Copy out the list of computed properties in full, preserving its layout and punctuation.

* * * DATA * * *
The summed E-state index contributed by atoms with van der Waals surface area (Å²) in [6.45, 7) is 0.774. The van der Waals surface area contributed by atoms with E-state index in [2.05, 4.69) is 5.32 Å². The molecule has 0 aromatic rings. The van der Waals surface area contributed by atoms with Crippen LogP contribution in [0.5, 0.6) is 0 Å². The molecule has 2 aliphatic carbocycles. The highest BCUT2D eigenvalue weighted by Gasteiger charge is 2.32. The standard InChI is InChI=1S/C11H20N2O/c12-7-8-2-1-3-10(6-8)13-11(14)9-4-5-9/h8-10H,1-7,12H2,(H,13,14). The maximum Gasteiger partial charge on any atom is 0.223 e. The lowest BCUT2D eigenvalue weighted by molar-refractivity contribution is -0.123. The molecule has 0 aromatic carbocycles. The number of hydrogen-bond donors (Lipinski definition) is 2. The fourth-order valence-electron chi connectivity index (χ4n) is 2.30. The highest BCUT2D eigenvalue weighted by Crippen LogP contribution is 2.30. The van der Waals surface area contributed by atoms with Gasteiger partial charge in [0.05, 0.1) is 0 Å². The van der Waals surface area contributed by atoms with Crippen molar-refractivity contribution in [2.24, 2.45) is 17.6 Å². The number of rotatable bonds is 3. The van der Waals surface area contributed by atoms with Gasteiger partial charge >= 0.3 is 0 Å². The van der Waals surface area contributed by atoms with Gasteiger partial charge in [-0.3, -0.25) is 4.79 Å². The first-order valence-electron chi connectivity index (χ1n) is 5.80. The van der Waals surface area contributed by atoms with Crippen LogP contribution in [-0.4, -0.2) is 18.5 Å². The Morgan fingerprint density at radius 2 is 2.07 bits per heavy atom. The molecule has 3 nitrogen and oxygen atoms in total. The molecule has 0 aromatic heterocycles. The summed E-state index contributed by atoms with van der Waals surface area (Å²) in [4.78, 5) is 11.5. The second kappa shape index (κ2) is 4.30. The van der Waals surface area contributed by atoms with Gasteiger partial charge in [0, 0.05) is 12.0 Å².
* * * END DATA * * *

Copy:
The summed E-state index contributed by atoms with van der Waals surface area (Å²) in [6.45, 7) is 0.774. The van der Waals surface area contributed by atoms with E-state index in [2.05, 4.69) is 5.32 Å². The molecule has 0 aromatic rings. The van der Waals surface area contributed by atoms with Crippen LogP contribution in [0.5, 0.6) is 0 Å². The molecule has 2 aliphatic carbocycles. The highest BCUT2D eigenvalue weighted by Gasteiger charge is 2.32. The standard InChI is InChI=1S/C11H20N2O/c12-7-8-2-1-3-10(6-8)13-11(14)9-4-5-9/h8-10H,1-7,12H2,(H,13,14). The maximum Gasteiger partial charge on any atom is 0.223 e. The lowest BCUT2D eigenvalue weighted by molar-refractivity contribution is -0.123. The molecule has 0 aromatic carbocycles. The number of hydrogen-bond donors (Lipinski definition) is 2. The fourth-order valence-electron chi connectivity index (χ4n) is 2.30. The highest BCUT2D eigenvalue weighted by Crippen LogP contribution is 2.30. The van der Waals surface area contributed by atoms with Gasteiger partial charge in [0.05, 0.1) is 0 Å². The van der Waals surface area contributed by atoms with Crippen molar-refractivity contribution in [2.24, 2.45) is 17.6 Å². The number of rotatable bonds is 3. The van der Waals surface area contributed by atoms with Gasteiger partial charge >= 0.3 is 0 Å². The van der Waals surface area contributed by atoms with Gasteiger partial charge in [-0.3, -0.25) is 4.79 Å². The first-order valence-electron chi connectivity index (χ1n) is 5.80. The van der Waals surface area contributed by atoms with Crippen LogP contribution in [-0.4, -0.2) is 18.5 Å². The Morgan fingerprint density at radius 2 is 2.07 bits per heavy atom. The molecule has 3 nitrogen and oxygen atoms in total. The molecule has 0 aromatic heterocycles. The summed E-state index contributed by atoms with van der Waals surface area (Å²) in [4.78, 5) is 11.5. The second kappa shape index (κ2) is 4.30. The van der Waals surface area contributed by atoms with Gasteiger partial charge in [0, 0.05) is 12.0 Å².